SLC Airport won't allow non-profit group to advertise against human trafficking

An advertisement warning travelers how to spot human trafficking in the Atlanta International Airport

(KUTV) If an ad could stop women and kids from being abused, you'd likely support it. But the call came to Get Gephardt from a group that says Salt Lake City is refusing to let them put up such an ad.

The group is the Junior League of Salt Lake City. It's a non-profit group that is working hard to try and stamp out human trafficking, a crime that often occurs at airports.

They approached the airport about buying ad space to show travelers how to spot the signs that someone may be being trafficked like refusing to make eye contact, looking disheveled, not being allowed to hold their own travel documents or being unaware of where they are.

Kori Renwick, the Junior League’s community impact director, says the airport told them, “no.” Advertising space is reserved exclusively for people looking to sell a product. They don’t allow informational campaigns.

“It's essentially saying that our money is not as good as the money of a commercial entity,” Renwick said. “It's not a matter of money it's a matter of the message.”

Renwick says Junior League members are frustrated, especially because similar ad campaigns are allowed, and are currently working, at other airports around the U.S.

“[Sex Trafficking] is very prominent problem that does exist here," Renwick said.


RELATED: 'These are girls from our own back yards,' FBI says disbelief enables sex trafficking


When it comes to adverting, each airport sets its own policy. Salt Lake City’s policy is to avoid controversy and err on the side of not offending anybody, says airport spokesperson Nancy Volmer.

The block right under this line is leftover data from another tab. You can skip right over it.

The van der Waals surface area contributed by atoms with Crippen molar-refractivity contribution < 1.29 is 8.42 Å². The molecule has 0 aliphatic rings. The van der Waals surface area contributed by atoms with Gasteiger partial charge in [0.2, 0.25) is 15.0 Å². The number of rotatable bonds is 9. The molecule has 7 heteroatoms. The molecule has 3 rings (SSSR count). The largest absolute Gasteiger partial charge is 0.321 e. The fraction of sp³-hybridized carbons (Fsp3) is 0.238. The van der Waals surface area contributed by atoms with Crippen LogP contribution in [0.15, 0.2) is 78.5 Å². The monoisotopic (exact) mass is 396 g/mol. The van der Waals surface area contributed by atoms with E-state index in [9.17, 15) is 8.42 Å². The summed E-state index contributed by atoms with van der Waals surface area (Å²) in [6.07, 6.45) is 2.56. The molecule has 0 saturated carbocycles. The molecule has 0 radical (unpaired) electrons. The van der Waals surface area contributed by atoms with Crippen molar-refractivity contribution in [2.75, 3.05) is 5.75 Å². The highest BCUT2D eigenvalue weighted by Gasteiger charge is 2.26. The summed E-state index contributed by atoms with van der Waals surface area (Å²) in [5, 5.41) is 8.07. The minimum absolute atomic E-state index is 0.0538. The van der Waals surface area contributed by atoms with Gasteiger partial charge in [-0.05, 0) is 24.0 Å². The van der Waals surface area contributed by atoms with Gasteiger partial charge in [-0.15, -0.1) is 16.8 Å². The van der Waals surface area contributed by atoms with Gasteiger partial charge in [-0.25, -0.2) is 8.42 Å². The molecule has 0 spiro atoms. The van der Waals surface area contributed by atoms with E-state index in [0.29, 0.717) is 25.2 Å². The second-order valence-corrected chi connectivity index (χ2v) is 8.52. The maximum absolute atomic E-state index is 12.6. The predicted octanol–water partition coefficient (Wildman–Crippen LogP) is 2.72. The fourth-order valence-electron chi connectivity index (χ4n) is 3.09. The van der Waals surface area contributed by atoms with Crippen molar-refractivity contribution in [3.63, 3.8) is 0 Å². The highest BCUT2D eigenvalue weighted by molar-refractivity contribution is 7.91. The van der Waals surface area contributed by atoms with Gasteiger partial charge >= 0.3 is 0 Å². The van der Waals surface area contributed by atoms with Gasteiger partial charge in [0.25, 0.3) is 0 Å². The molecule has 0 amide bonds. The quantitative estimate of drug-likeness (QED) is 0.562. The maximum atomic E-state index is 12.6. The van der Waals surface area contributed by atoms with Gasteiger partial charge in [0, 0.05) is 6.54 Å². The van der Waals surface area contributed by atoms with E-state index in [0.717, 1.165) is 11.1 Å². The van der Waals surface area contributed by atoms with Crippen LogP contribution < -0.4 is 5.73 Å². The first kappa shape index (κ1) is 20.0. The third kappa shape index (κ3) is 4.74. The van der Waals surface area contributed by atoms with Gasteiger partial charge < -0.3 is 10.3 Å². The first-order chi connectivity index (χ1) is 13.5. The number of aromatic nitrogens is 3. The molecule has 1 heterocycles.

“It can get really sticky, to be honest with you,” she said. “As you can imagine, depending on if it's a political message, a religious message, there's so many different types of messaging out there, and if you allow one you have to allow the other.”

The battle between airports and non-profits trying to advertise is neither new, nor unique to Utah.

In 1992, a religious group sued New York City’s airports when the group was blocked from advertising. In that case, which went all the way to the U.S. Supreme Court, the airport won and was allowed to halt the advertising.

Just two year ago, the NAACP won a lawsuit against the Philadelphia airport – a federal judge ruling the group must be allowed to buy ad space if it wants.

In Utah, no lawsuit will be necessary to settle this dispute. After Get Gephardt’s calls to the airport, the Junior League was invited to meet with the newly appointed airport director.

The airport is not relenting and letting the Junior League buy ad space, however, after learning more about the issue of human trafficking, the airport has decided it will run its own awareness campaign.

The SLC airport has several, what they call, "free speech zones." They are desks in each of the terminals’ baggage claim areas that can be rented by just about anybody to deliver just about any message.

The official rule remains that if you want to put an ad on the wall, you need to be selling something.

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